The number of French wine businesses classified as organic increased by nearly 7% between 2005 and 2006, according to France's Agence Bio 2006 report. (Agence Bio is an official organisation which encourages and promotes organic agriculture in France; you can download the full report, in French and covering all aspects of organic agriculture, from their website.)
The total surface area of the French organic vineyard has increased by 40% since 2001 and by 400% in the last 10 years. In 2006 it was just under 19,000 ha (47,000 acres) - admittedly still only a tiny proportion of the French area under vine - including 4,600 ha under conversion. It's the percentage under conversion that distinguishes the wine sector from other sectors of agriculture in France. In Burgundy alone, the area under conversion was up 27% on 2005.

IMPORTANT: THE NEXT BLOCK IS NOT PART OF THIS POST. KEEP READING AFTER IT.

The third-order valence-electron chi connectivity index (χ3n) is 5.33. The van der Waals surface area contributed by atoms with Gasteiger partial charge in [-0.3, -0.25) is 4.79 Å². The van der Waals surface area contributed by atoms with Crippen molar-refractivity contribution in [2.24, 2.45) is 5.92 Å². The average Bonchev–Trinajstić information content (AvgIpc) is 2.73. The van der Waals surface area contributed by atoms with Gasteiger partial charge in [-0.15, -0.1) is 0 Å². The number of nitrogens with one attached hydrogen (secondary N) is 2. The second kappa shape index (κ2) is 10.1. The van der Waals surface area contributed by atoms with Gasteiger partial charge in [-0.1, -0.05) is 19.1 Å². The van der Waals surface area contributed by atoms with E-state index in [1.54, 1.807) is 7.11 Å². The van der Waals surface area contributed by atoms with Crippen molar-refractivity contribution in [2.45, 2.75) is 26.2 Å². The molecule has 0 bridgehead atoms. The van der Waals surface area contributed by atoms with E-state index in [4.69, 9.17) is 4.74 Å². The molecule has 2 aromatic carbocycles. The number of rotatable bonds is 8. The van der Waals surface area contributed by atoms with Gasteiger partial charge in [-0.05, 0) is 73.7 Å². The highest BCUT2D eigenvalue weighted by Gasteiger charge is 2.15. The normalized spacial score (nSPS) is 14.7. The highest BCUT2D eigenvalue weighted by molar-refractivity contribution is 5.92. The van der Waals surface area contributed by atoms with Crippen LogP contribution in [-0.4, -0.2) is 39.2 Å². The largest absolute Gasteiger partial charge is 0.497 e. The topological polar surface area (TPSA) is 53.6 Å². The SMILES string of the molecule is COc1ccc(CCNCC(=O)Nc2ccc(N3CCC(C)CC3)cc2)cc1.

Top of the list for total area of organic vineyards is Languedoc-Roussillon (5,290 ha, an increase of just 2% compared with 2005), then comes Provence-Alpes-Côte d'Azur (4,322 ha; up 12%) and third Aquitaine (2,806 ha; up 20%). The increase in Aquitaine, which of course includes the Bordeaux region, is surprising given the damper conditions there - organic viticulture is easier in warm dry climates where the threat of diseases such as mildew and rot are lower. Aquitaine, Provence-Alpes-Côte d'Azur and Rhône-Alpes together account for 45% of the total certified area in France.
In takes four years for a winegrower to convert his or her vineyard to organic status and then only after official agreement. More than 100 growers set out on this path last year. Remember that organic certification is currently for grape-growing and not for winemaking so the legal terminology is 'wine made from organically grown grapes' or vin issu de raisins biologiques and not 'organic wine'.